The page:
Looking out the window at Wrangell’s Nolan Center.
(Sage Smiley / KSTK)

A report looking at Wrangell’s economy in the year 2021 paints a depressed picture of economic activity on the island. But it could be temporary, as recovery from the COVID-19 pandemic is on the horizon. 

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As the world deals with the economic fallout of the pandemic, Wrangell’s economic development office is looking forward, and backward. The borough commissioned an economic conditions report from Juneau-based RainCoast Data last year looking at data from 2021. And it’s not a rosy picture. 

“This report is very negative, everything dropped,” explains Carol Rushmore, Wrangell’s outgoing economic development director. She’s retiring later this month, but spoke to KSTK earlier this year. “I mean, as everybody knows, everything dropped really. And so when you’re looking at employment earnings, you’re looking at the number of jobs, it’s all dropped.”

The report, released last fall, shows decreases in everything from population – especially kids and younger people – to jobs and visitor arrivals. 

“And it is depressing to look at actually,” Rushmore says, looking at a printout of the report. 

However, there were some bright spots. Sales tax revenue in the borough was up – potentially because the borough started collecting sales tax from online purchases – and there was a slight increase in visitor industry earnings in 2021, despite severely depressed cruise and ferry arrivals. Rushmore says it’s hard to really identify true economic trends in Wrangell because of the wrench thrown by the pandemic. 

“This report is really discussing the impacts because of the pandemic,” Rushmore says, “So you almost have to go back to the previous report to look at where those trends were going. And hopefully, the ‘23 report will actually kind of show that those trends are carrying on in the marine service sector, in the tourism sector, that we’re going to see the increase and the improvements that we’ve noticed pre-pandemic.”

Wrangell commissioned an initial economic conditions report in 2020, which looked at data through 2019 – so pre-pandemic. It considered health care, marine services, tourism and other industries and the factors that influence them, including housing, employment opportunities and earnings. 

Rushmore says even if the trends aren’t clear yet, there are still some takeaways. 

“Since 2019, we actually saw an increase for the marine industries,” Rushmore says, “Which includes seafood processing, the Marine Service Center, commercial fishermen – that became basically our number one economic driving force.”

Wrangell’s healthcare sector also increased dramatically over the last few years as the Southeast Alaska Regional Health Consortium took over Wrangell’s medical center and opened a new campus

The report also references results of a business survey conducted by Southeast Conference, a regional nonprofit that advocates for economic development. That survey gives a big picture of local businesses’ take on the business climate moving forward.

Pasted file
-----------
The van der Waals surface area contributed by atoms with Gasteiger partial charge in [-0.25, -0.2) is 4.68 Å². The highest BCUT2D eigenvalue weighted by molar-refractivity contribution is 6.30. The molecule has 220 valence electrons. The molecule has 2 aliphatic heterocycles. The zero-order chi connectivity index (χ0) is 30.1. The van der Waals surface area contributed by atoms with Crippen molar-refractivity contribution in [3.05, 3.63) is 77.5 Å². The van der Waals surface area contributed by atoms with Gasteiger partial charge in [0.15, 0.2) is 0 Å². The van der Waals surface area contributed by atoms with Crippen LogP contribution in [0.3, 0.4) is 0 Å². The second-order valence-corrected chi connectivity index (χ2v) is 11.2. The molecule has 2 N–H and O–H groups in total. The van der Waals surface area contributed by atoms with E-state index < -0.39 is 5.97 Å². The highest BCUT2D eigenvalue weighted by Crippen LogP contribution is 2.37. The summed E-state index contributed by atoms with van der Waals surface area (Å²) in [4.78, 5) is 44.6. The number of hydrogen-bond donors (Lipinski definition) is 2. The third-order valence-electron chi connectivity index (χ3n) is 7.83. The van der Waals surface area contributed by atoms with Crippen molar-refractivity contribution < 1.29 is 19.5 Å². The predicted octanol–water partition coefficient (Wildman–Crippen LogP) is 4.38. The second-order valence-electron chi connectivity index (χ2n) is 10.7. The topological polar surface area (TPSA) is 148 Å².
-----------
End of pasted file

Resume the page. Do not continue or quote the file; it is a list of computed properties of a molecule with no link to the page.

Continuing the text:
“I will say Wrangell was rather negative, but it was more positive than previous years,” Rushmore explains, “So I think, hopefully, when that happens this spring, businesses will respond as well. And hopefully, we’ll see that there is a more positive outlook and the expectations of the economy coming back are out there.”

Rushmore says the economic conditions report helps the economic development office identify needs. It also emphasizes the factors that are hampering economic growth in Wrangell. Like many other communities, that includes a lack of affordable housing and childcare. The question is, Rushmore says, how does Wrangell go about addressing those issues?

“Yes, we do have the housing issue, the number of jobs certainly dropped, which included those who are providing childcare services,” Rushmore says, “And so those that are trying to still work have no place to take their children. It’s an issue that is trying to be addressed by different groups, and hopefully we can within the next year.”

The borough is working to begin development on a new subdivision, and private and tribal entities are workshopping how to bolster childcare and early childhood education in Wrangell. 

Rushmore also points out that having an economic conditions survey can help the borough apply for grants to supplement expensive but necessary development projects in town. 

“With all this federal money out there, this has been an extremely important document to be able to basically use 2019 numbers and then reference the pandemic, but looking at where the trends had been up to 2019 and kind of looking at those numbers to help justify why we need whatever project that we’re going after,” Rushmore says, “Whether it be the barge ramp, whether it be the mill property or harbors or roads or whatever.”

Later this year, the borough will get a report looking at numbers from 2022. And Rushmore says she’s expecting it to be a little more heartening than the previous one. 

“We know that 2022 was a much better year, especially through the visitor industry and what they saw,” Rushmore says. “I mean, it’s certainly not that probably to 2019 standards, but it’s actually much improved.”

The report on Wrangell’s 2022 economic conditions is expected sometime this fall. 

Get in touch with KSTK at news@kstk.org or (907) 874-2345.